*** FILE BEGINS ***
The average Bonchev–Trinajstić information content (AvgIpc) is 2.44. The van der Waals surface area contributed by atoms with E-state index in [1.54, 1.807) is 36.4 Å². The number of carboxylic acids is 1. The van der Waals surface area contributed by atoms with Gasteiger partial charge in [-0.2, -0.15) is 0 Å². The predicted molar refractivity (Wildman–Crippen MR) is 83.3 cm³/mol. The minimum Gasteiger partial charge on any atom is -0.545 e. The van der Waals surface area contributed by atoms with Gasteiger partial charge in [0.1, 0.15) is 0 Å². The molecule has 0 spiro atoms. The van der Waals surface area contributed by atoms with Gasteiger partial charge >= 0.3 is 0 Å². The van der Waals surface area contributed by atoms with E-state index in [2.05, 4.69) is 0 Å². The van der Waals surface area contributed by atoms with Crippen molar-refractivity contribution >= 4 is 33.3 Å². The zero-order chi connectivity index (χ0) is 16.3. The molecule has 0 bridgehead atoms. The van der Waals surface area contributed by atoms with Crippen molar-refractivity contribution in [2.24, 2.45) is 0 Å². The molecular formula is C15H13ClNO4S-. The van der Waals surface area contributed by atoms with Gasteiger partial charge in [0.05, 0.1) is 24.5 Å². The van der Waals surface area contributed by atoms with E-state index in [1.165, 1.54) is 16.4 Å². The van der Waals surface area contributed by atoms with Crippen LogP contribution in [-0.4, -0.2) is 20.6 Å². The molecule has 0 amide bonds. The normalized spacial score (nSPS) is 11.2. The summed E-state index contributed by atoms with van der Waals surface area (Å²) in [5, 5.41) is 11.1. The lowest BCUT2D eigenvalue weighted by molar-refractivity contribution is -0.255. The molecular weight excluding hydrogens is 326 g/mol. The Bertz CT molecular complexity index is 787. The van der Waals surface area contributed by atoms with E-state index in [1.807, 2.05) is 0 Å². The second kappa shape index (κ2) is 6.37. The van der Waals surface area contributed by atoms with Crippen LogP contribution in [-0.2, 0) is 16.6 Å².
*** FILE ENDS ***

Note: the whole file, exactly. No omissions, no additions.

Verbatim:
The average Bonchev–Trinajstić information content (AvgIpc) is 2.44. The van der Waals surface area contributed by atoms with E-state index in [1.54, 1.807) is 36.4 Å². The number of carboxylic acids is 1. The van der Waals surface area contributed by atoms with Gasteiger partial charge in [-0.2, -0.15) is 0 Å². The predicted molar refractivity (Wildman–Crippen MR) is 83.3 cm³/mol. The minimum Gasteiger partial charge on any atom is -0.545 e. The van der Waals surface area contributed by atoms with Gasteiger partial charge in [0.1, 0.15) is 0 Å². The molecule has 0 spiro atoms. The van der Waals surface area contributed by atoms with Gasteiger partial charge >= 0.3 is 0 Å². The van der Waals surface area contributed by atoms with E-state index in [2.05, 4.69) is 0 Å². The van der Waals surface area contributed by atoms with Crippen molar-refractivity contribution >= 4 is 33.3 Å². The zero-order chi connectivity index (χ0) is 16.3. The molecule has 0 bridgehead atoms. The van der Waals surface area contributed by atoms with Crippen molar-refractivity contribution in [2.24, 2.45) is 0 Å². The molecular formula is C15H13ClNO4S-. The van der Waals surface area contributed by atoms with Gasteiger partial charge in [0.05, 0.1) is 24.5 Å². The van der Waals surface area contributed by atoms with E-state index in [1.165, 1.54) is 16.4 Å². The van der Waals surface area contributed by atoms with Crippen LogP contribution in [-0.4, -0.2) is 20.6 Å². The molecule has 0 amide bonds. The normalized spacial score (nSPS) is 11.2. The summed E-state index contributed by atoms with van der Waals surface area (Å²) in [5, 5.41) is 11.1. The lowest BCUT2D eigenvalue weighted by molar-refractivity contribution is -0.255. The molecular weight excluding hydrogens is 326 g/mol. The Bertz CT molecular complexity index is 787. The van der Waals surface area contributed by atoms with E-state index in [1.807, 2.05) is 0 Å². The second kappa shape index (κ2) is 6.37. The van der Waals surface area contributed by atoms with Crippen LogP contribution in [-0.2, 0) is 16.6 Å².